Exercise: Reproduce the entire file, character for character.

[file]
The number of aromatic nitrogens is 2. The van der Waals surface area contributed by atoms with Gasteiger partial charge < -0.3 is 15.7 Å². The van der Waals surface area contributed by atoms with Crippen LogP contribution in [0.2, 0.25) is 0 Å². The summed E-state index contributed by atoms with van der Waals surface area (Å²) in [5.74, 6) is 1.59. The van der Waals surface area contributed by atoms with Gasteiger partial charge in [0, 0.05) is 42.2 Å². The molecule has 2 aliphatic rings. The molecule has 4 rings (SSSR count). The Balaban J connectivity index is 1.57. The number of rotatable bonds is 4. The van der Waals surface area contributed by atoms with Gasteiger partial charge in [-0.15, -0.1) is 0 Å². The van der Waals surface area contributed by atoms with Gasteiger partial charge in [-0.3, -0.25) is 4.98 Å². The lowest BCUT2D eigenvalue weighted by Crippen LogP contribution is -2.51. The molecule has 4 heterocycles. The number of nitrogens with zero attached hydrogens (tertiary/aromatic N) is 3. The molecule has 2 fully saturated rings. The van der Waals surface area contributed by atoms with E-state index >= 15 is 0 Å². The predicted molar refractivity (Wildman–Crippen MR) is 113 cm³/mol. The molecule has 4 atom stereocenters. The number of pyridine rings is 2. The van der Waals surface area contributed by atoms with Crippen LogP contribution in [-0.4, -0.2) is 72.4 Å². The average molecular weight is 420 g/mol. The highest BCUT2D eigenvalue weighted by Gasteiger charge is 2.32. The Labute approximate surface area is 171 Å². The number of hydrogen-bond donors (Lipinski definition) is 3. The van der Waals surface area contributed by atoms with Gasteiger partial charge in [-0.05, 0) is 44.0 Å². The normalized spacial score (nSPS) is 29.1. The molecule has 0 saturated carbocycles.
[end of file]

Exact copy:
The number of aromatic nitrogens is 2. The van der Waals surface area contributed by atoms with Gasteiger partial charge < -0.3 is 15.7 Å². The van der Waals surface area contributed by atoms with Crippen LogP contribution in [0.2, 0.25) is 0 Å². The summed E-state index contributed by atoms with van der Waals surface area (Å²) in [5.74, 6) is 1.59. The van der Waals surface area contributed by atoms with Gasteiger partial charge in [0, 0.05) is 42.2 Å². The molecule has 2 aliphatic rings. The molecule has 4 rings (SSSR count). The Balaban J connectivity index is 1.57. The number of rotatable bonds is 4. The van der Waals surface area contributed by atoms with Gasteiger partial charge in [-0.15, -0.1) is 0 Å². The van der Waals surface area contributed by atoms with Gasteiger partial charge in [-0.3, -0.25) is 4.98 Å². The lowest BCUT2D eigenvalue weighted by Crippen LogP contribution is -2.51. The molecule has 4 heterocycles. The number of nitrogens with zero attached hydrogens (tertiary/aromatic N) is 3. The molecule has 2 fully saturated rings. The van der Waals surface area contributed by atoms with E-state index >= 15 is 0 Å². The predicted molar refractivity (Wildman–Crippen MR) is 113 cm³/mol. The molecule has 4 atom stereocenters. The number of pyridine rings is 2. The van der Waals surface area contributed by atoms with Crippen LogP contribution in [-0.4, -0.2) is 72.4 Å². The average molecular weight is 420 g/mol. The highest BCUT2D eigenvalue weighted by Gasteiger charge is 2.32. The Labute approximate surface area is 171 Å². The number of hydrogen-bond donors (Lipinski definition) is 3. The van der Waals surface area contributed by atoms with Gasteiger partial charge in [-0.05, 0) is 44.0 Å². The normalized spacial score (nSPS) is 29.1. The molecule has 0 saturated carbocycles.